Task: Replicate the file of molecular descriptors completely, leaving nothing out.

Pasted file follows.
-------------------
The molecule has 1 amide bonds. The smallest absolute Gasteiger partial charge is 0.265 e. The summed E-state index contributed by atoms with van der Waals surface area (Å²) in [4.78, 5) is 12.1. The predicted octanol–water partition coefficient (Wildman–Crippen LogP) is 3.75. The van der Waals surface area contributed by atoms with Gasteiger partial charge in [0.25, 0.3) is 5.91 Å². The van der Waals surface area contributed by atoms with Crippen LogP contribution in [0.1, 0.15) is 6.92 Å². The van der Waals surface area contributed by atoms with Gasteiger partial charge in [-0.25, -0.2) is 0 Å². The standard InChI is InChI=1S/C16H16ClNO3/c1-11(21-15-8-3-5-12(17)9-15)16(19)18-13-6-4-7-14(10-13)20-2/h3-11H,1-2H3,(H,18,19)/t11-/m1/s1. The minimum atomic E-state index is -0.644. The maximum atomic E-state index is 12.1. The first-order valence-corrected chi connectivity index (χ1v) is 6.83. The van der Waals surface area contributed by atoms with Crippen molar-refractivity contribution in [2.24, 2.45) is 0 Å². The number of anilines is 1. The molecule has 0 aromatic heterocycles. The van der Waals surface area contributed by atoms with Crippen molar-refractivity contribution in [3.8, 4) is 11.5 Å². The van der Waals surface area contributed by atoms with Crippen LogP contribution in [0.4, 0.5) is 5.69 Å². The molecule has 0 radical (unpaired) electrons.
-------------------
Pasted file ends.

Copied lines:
The molecule has 1 amide bonds. The smallest absolute Gasteiger partial charge is 0.265 e. The summed E-state index contributed by atoms with van der Waals surface area (Å²) in [4.78, 5) is 12.1. The predicted octanol–water partition coefficient (Wildman–Crippen LogP) is 3.75. The van der Waals surface area contributed by atoms with Gasteiger partial charge in [0.25, 0.3) is 5.91 Å². The van der Waals surface area contributed by atoms with Crippen LogP contribution in [0.1, 0.15) is 6.92 Å². The van der Waals surface area contributed by atoms with Gasteiger partial charge in [-0.25, -0.2) is 0 Å². The standard InChI is InChI=1S/C16H16ClNO3/c1-11(21-15-8-3-5-12(17)9-15)16(19)18-13-6-4-7-14(10-13)20-2/h3-11H,1-2H3,(H,18,19)/t11-/m1/s1. The minimum atomic E-state index is -0.644. The maximum atomic E-state index is 12.1. The first-order valence-corrected chi connectivity index (χ1v) is 6.83. The van der Waals surface area contributed by atoms with Crippen molar-refractivity contribution in [2.24, 2.45) is 0 Å². The number of anilines is 1. The molecule has 0 aromatic heterocycles. The van der Waals surface area contributed by atoms with Crippen molar-refractivity contribution in [3.8, 4) is 11.5 Å². The van der Waals surface area contributed by atoms with Crippen LogP contribution in [0.4, 0.5) is 5.69 Å². The molecule has 0 radical (unpaired) electrons.